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President Biden and former President Trump will debate in June


Well, it is official. President Biden and former President Trump will debate each other. But they're going to do it in a very different format than in past years. We're going to see the earliest general election debate in history taking place next month. This all happened very quickly today, and following all of it is NPR senior political editor and correspondent Domenico Montanaro. Hey, Domenico.


CHANG: OK, so I know there have been lots of questions about whether there would even be any debates this year. And now, suddenly, two are scheduled. Like, how did this all happen?

MONTANARO: Yeah, it was a bit of whiplash today, but we now have two debates on the calendar - June 27 on CNN in Atlanta and another September 10 with ABC News just before early voting begins in many places. It all kicked off with President Biden issuing this challenge in a video released by his campaign.


PRESIDENT JOE BIDEN: Donald Trump lost two debates to me in 2020. And since then, he hadn't shown up for a debate. Now he's acting like he wants to debate me again. Well, make my day, pal. I'll even do it twice. So let's pick the dates, Donald. I hear you're free on Wednesdays.

MONTANARO: The Wednesdays reference there is to Trump's hush-money trial in New York, when court is not in session. Trump did not participate in any primary debates this cycle, but he's apparently all-in for these general election debates. He's saying he's, quote, "ready and willing anytime," and it's similar to what he's been saying on the campaign trail. Here he was last month in Wisconsin.


DONALD TRUMP: I'm calling on Crooked Joe to debate any time, any place - we'll do it anywhere you want, Joe - so that we can discuss in a friendly manner the real problems of our country, of which there are many, instead of trying to have corrupt prosecutors fight your battles for you. That's no good.

MONTANARO: Well, Biden has gone through pains to show that he's not pressured the Justice Department to undertake any of these investigations against Trump. Trump, on the other hand, has threatened to go after political enemies if he's elected. And these trials, though, clearly are on Trump's mind. Wanting these debates to be - to go forward may be a way for Trump to try and deflect from all that.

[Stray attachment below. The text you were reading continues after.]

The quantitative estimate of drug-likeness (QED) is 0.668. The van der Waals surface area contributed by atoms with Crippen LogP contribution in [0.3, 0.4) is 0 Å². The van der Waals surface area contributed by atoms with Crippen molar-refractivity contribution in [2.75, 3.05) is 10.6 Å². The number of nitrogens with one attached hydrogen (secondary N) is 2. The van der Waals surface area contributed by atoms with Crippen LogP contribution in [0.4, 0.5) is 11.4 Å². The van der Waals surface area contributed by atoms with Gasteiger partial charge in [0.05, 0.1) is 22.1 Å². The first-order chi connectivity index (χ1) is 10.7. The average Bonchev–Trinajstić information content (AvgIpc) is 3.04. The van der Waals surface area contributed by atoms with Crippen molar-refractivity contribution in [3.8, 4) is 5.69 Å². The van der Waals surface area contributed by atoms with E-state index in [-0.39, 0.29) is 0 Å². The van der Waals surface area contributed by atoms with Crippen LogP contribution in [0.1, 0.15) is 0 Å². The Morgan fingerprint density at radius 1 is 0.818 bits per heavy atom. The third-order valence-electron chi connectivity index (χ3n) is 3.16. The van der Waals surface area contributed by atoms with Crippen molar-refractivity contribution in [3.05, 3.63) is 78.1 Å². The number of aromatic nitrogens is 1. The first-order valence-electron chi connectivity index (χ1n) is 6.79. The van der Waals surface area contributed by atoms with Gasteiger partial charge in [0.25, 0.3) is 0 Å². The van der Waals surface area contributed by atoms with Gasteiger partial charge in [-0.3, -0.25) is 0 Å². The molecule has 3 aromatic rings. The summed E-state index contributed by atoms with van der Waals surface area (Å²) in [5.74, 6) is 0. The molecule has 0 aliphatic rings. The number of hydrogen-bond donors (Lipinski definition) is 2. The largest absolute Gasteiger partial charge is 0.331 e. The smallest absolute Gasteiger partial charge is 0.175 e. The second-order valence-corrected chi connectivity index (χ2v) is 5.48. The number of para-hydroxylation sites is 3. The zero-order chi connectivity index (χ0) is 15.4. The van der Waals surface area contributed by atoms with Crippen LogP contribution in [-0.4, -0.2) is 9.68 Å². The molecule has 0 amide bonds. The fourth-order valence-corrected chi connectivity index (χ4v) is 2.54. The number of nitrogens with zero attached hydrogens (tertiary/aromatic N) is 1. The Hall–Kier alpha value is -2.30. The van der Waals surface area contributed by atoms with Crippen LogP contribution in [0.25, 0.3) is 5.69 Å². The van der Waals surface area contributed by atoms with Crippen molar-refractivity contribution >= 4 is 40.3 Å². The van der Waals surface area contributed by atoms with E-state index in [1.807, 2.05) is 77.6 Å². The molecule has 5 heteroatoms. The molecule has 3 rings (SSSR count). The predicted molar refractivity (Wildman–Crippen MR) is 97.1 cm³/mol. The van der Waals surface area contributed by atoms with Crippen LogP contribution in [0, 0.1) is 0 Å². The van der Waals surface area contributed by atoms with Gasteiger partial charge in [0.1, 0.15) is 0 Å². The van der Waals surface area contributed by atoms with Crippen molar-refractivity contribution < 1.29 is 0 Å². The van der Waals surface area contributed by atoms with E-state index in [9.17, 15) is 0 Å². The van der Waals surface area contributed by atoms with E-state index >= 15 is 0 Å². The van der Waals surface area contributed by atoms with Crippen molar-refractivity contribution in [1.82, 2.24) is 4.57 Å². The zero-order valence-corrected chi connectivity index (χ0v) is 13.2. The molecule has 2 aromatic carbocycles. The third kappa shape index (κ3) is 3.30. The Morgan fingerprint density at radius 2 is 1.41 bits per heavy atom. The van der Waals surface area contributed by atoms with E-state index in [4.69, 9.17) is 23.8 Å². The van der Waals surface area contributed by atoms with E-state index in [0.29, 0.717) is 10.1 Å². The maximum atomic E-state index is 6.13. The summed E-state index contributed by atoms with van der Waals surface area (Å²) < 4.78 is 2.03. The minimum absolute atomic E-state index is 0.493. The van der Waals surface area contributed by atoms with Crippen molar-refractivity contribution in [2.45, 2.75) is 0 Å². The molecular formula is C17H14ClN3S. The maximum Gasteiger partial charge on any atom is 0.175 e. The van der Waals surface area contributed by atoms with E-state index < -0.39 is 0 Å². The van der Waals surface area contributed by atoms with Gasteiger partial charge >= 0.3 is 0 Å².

CHANG: Hmm. Well, these debates, they're not through the Commission on Presidential Debates, right? Like, why is that?

MONTANARO: Well, these candidates don't agree on much, but they agree on ditching the traditional debate commission debates. Those had been taking place since the late 1980s. Both parties, though, have had their gripes over format, control, unsubstantiated accusations of bias from the right. So point is, the general election debates, as we have known them for more than 30 years, are over. This year will take kind of an older format - two men in a studio, no audience, very reminiscent of the very first televised debates in 1960 between Kennedy and Nixon.

CHANG: Sounds so vintage.

MONTANARO: (Laughter).

CHANG: But, I mean, there are third-party candidates, right? Like, would these debates include someone like Robert F. Kennedy, Jr.? No.

MONTANARO: Well, right now, no. The debates are requiring candidates to have at least 15% in at least four reputable national polls.


MONTANARO: RFK Jr. has been pulling double-digits in most national polls, but not quite as high as 15%. We'll see what happens. But we haven't had a third-party candidate in a general election debate since 1992, with Ross Perot.

CHANG: Yeah. OK, well, between Trump and Biden, what do you think? Which candidate will benefit most from having these debates?

MONTANARO: I mean, both campaigns have their arguments. You know, the Biden campaign wants this fight because they believe the more people hear what Trump is saying, the more they'll be reminded of the kind of chaos and the lack of normalcy that he would bring back to the White House. The Trump campaign, on the other hand, really wants to lean into the optical differences between the two men. His team believes that Trump will show more vigor in how he speaks and appears more up to the job.

On conservative media, of course, Biden is almost daily shown as someone who has dementia, which is not the case. And this potentially creates a problem, honestly, for Republicans, of lowering the bar so low for Biden that he can easily clear it, as he's done in several State of the Union addresses, for example.

But the stakes are very high for both candidates. I mean, the bottom line here is that these debates could matter because this is an election that's going to be won at the margins. Experts expect turnout to be lower than in 2020, and that presents problems for both campaigns in trying to mobilize their voters.

CHANG: That is NPR's Domenico Montanaro. Thank you, Domenico.

MONTANARO: You're welcome. Transcript provided by NPR, Copyright NPR.

NPR transcripts are created on a rush deadline by an NPR contractor. This text may not be in its final form and may be updated or revised in the future. Accuracy and availability may vary. The authoritative record of NPR’s programming is the audio record.

Domenico Montanaro
Domenico Montanaro is NPR's senior political editor/correspondent. Based in Washington, D.C., his work appears on air and online delivering analysis of the political climate in Washington and campaigns. He also helps edit political coverage.